Breaking Bad's Fifty One, revulsion and contempt a perfect storm, thoughts
By April MacIntyre Aug 6, 2012, 5:01 GMT
Contempt and revulsion are what\'s become of "Breaking Bad" for Skyler, who finally snaps in taught, claustrophobic scenes and lays it out for Walt tonight, hurry up and die already.
Do not read unless you've seen Season 5, Episode 4 of AMC's "Breaking Bad," "Fifty One," Sunday's episode of "Breaking Bad."
Walt's (Bryan Cranston) hubris is an unseen cancer that has consumed his marriage to wife Skyler, convincing him that he can control everyone in his life, whether it's Jesse, Mike or Skyler.
Contempt and revulsion are what's become of "Breaking Bad" for Skyler, who finally snaps in taught, claustrophobic scenes as she lays it out for Walt tonight: Hurry up and die already.
Anna Gunn (Skyler) has turned in an outstanding body of work this entire series and this season she is on fire. Her family in danger. Gunn's Skyler is a maestro of body language that reveals her despair at the slow death of Walter White, her once loved husband who has turned into a murderous bully.
For his 51st birthday, her wish is for Walt's cancer to come back and take this new construct of her husband away from the family. Walt of course is in salesman mode. When talking to her about a gunpoint scenario where a man wished him dead, he says, "He changed his mind about me, Skyler. And so will you."
"Fifty-One" is loaded with visual and dialogue references to past events — to the Heisenberg hat, the car, a past birthday surprise party Walt didn't want and then the intimate birthday dinner that leads to Skyler's meltdown.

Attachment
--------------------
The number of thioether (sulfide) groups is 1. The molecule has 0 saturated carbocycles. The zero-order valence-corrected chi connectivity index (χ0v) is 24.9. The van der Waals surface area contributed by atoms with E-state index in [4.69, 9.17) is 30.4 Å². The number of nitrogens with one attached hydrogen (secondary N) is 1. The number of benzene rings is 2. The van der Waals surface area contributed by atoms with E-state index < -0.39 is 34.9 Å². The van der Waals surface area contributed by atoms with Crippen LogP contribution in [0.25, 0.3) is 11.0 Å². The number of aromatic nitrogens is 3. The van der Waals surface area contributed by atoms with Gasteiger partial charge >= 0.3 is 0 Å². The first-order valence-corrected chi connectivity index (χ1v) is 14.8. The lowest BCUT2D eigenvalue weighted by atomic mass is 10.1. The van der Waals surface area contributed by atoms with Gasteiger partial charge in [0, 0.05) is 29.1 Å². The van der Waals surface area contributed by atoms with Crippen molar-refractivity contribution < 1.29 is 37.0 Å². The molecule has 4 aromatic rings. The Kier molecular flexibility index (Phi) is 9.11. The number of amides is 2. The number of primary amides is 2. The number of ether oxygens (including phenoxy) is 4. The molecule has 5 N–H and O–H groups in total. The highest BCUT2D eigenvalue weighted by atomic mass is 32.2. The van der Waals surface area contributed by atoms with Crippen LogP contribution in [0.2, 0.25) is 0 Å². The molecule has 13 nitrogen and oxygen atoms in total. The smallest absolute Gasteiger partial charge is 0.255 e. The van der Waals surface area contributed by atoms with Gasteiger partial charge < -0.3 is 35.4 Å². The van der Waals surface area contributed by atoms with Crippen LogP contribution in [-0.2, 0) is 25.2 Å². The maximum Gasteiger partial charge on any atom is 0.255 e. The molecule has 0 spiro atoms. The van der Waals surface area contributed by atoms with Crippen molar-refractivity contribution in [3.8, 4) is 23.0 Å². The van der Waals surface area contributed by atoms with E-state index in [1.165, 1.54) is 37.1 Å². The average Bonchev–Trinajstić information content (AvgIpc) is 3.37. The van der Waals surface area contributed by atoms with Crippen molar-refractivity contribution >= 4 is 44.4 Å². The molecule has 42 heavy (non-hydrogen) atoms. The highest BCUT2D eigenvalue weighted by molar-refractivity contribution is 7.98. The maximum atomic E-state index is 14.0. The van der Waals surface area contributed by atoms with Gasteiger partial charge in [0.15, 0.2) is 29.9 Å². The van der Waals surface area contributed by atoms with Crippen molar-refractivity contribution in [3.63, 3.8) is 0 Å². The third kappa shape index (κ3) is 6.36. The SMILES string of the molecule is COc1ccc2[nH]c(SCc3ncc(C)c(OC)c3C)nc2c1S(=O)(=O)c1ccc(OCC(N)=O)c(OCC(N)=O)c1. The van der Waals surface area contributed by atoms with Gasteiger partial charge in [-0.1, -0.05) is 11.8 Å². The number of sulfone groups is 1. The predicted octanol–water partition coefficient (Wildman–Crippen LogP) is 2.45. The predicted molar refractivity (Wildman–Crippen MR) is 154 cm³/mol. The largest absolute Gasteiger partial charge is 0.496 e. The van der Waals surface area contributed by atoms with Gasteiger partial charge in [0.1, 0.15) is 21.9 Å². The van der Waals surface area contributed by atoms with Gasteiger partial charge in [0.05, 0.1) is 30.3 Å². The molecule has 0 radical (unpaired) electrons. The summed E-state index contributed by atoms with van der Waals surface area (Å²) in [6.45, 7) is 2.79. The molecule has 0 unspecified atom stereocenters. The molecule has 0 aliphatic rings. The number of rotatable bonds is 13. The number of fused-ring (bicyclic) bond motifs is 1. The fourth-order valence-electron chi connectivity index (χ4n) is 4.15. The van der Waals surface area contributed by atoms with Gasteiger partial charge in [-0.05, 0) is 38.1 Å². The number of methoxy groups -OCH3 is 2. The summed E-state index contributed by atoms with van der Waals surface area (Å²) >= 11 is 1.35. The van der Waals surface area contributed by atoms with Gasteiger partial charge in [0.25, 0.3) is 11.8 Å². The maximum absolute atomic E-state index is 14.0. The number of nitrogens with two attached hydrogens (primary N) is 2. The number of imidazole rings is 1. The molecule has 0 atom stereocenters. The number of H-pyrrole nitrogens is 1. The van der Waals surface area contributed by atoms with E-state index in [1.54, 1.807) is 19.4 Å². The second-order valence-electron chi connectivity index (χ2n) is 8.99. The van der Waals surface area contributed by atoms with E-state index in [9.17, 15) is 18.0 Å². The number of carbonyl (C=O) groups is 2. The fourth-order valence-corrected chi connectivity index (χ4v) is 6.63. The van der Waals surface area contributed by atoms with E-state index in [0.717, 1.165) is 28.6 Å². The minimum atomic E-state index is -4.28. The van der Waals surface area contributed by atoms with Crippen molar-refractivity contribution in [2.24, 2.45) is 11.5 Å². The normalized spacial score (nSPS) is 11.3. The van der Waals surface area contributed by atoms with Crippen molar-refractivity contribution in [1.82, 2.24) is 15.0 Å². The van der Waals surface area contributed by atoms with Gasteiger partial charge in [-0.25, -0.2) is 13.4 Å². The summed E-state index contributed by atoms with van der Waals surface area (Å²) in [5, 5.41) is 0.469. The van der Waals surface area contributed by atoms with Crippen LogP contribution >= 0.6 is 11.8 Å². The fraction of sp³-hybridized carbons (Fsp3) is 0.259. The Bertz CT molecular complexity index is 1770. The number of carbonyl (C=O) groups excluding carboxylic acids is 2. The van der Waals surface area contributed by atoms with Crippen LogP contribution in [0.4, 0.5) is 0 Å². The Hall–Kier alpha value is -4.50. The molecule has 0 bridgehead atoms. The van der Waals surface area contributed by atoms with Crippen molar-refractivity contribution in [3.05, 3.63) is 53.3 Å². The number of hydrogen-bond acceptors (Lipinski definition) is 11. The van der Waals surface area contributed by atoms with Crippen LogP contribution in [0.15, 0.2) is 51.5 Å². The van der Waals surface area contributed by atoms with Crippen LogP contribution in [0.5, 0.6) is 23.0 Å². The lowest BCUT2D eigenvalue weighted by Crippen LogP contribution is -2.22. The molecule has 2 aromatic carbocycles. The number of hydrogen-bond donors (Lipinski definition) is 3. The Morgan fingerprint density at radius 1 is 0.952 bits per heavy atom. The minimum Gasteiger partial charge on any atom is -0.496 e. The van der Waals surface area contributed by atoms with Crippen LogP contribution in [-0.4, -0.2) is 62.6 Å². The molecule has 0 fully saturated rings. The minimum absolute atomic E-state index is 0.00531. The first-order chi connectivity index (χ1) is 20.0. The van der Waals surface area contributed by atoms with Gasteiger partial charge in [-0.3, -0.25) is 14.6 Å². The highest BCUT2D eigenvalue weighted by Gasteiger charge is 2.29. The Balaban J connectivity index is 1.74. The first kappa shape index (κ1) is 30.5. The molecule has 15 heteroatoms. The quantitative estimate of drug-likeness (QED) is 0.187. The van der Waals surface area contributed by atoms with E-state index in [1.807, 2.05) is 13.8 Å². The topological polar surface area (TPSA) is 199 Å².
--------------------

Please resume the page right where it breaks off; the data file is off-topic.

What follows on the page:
The dinner party culminates with Walt's speech to Marie and Hank about kicking cancer to the curb with Skyler's help, and the truth of all his nefarious doings is swept under the bathroom mat where he rested his head in Skyler's lap, according to his reveries. This blatant whitewashing of course sends Skyler into the drink, literally.
Skyler in the pool is framed in a halo of light around her, as she looks serene and ready to go until Walt leaps in, then the imagery is cut away in a second. This scene is exemplary from a DP's standpoint and one of the many reasons this series is head and shoulders better than anything on the air. The series is full of cinematic excellence that should be commended for all the below the line craftspeople on the show.
Jesse (Aaron Paul) buys Walt a wristwatch, the sound it makes, a tick-tick-ticking- foreshadows the pending demise of Walt, either by cancer or his trade.
Phenomenal episode in a season that is building a tremendous landscape of troubles for all looming.